A regular spot to share some ideas about what’s good and what’s not on the interwebthingy. But, you know, it’s your life, so feel free to agree, disagree or ignore what follows.
What caught my attention last week
Looking In The Right Place
The Economist reports that Roger Griffith, an astronomer at Pennsylvania State University, has delivered some ‘tantalising’ results from a search of 100,000 galaxies for possible indications of alien life. Fifty galaxies had unusually “infrared-rich and visible-light-poor spectrum” that could maybe almost theoretically indicate a technologically advanced civilisation capturing a high proportion of solar energy.
The paper acknowledges that “The odds are that Dr Griffith’s discovery will have a humdrum explanation.”
A Demagogue in London
Nick Cohen of the Guardian reflects on a judge’s ruling last week disqualifying Lutfur Rahman from being the mayor of Tower Hamlets, a London suburb. Mr Rahman was found guilty of making false statements against another candidate, of corruptly using council grants to influence voters, and of using “undue spiritual influence” by promoting the message that ‘if you are a good Muslim, you will vote for Rahman’.
In London’s East End, where so many battles against real fascism were fought in the 20th century, “anti-racism” has become little more than a swindle. Far from being just or noble, it was a pretext to bribe journalists, pay off accomplices and frighten poor immigrants into supporting a crooked demagogue, who despised his “own” people so much he would not even grant them the right to participate in an honest election.
Adam Sandler Is Store-Brand Cornflakes
Walt Hickey at FiveThirtyEight has produced a useful typology of Adam Sandler movies: ‘The Pineapples’, ‘The Paydays’ and ‘He’s Trying’.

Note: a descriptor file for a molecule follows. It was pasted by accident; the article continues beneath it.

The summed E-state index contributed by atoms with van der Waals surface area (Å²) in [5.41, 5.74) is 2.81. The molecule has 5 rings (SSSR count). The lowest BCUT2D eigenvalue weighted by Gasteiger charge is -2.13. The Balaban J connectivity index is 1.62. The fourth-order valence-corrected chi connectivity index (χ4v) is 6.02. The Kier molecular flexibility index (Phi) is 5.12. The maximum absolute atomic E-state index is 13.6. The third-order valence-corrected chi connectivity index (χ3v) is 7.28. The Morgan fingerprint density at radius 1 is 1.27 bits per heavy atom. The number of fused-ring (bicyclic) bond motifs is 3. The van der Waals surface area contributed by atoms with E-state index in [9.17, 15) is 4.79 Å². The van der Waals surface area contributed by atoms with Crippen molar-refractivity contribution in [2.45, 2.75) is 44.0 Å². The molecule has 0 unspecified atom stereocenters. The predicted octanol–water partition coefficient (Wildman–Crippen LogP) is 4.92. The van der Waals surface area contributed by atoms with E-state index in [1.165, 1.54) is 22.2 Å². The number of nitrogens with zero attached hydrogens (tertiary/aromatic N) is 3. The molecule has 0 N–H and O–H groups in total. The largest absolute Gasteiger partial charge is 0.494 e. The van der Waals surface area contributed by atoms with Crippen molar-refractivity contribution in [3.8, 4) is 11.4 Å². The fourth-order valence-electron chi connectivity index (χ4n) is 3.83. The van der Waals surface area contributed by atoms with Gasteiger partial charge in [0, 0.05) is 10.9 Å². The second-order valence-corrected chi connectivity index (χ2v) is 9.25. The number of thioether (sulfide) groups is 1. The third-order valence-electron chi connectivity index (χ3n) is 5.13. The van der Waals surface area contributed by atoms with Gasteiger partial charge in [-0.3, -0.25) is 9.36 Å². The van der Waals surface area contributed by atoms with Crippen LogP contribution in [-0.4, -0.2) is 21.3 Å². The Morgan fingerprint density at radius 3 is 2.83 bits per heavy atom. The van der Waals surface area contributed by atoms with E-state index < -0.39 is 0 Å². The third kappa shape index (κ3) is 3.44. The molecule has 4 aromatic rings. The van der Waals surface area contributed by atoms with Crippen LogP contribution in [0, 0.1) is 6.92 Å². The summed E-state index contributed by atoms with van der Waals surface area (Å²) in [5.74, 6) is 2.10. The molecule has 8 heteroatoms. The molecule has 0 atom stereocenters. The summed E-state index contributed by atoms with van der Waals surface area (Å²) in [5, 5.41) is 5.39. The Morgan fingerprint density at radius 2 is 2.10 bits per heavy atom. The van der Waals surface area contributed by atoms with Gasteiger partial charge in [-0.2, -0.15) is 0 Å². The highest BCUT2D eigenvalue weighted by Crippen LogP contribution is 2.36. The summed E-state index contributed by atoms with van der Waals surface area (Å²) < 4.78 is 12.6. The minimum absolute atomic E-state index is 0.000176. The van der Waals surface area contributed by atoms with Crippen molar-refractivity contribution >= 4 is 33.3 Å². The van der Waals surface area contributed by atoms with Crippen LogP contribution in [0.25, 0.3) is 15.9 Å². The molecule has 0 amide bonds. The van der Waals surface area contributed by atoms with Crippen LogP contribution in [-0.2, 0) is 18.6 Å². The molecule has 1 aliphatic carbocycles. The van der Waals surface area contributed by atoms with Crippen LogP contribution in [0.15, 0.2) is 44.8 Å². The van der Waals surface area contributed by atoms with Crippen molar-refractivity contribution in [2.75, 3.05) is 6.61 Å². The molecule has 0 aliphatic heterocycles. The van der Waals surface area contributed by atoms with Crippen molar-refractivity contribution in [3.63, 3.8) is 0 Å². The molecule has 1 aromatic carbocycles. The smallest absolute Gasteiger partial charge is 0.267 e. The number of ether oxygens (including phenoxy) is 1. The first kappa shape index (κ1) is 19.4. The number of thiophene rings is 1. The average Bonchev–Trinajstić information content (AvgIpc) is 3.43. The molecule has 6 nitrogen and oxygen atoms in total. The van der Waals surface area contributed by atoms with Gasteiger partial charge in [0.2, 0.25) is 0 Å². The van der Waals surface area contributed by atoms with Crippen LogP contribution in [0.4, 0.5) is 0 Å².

This may come as a shock to some of you, but Adam Sandler does not make very good movies. Sandler is taking heat this week after several Native American actors walked off the set of “The Ridiculous Six” because of racist and misogynistic jokes in the film.
But see, nobody’s really going, “I’m shocked an Adam Sandler movie was full of cheap, unoriginal jokes that punched down and play into antiquated stereotypes.” And that’s because Sandler, for the past two decades, has been one of the most consistent producers of that kind of content.
To ram the point home Mr Hickey finishes with a flourish.
Putting the credit “Adam Sandler” on a poster with a picture of Adam Sandler on it is using the same marketing strategy as putting “Corn Flakes” on the box of store-brand cereal that has a picture of corn flakes on it. Neither the store brand cereal nor the Sandler picture are improving the overall quality of American consumption. They’re each providing a baseline, predictable product that will perform consistently and make money for its producer.
Emptor, you have been caveated.
What I’m Trying To Ignore Next Week
Not so much ignoring as rolling my eyes at.
When are we going to dump the “-gate” suffix to indicate a possible political scandal? Watergate was nearly 50 years ago. Forty-two and a half years to be precise. Which, apart from making me feel my age, makes it seem that nothing has happened in between.
Perhaps a new rule: if it doesn’t involve weird ex-CIA operatives, the deputy head of the FBI meeting journalists in underground carparks, and the President’s personal secretary ‘accidentally’ erasing the key passage of the key conversation, it doesn’t qualify for a ‘-gate’ tag.
That might also allow us to focus on the real experiences of the people involved, rather than assign them normative roles based on convenient meta-narrative structures.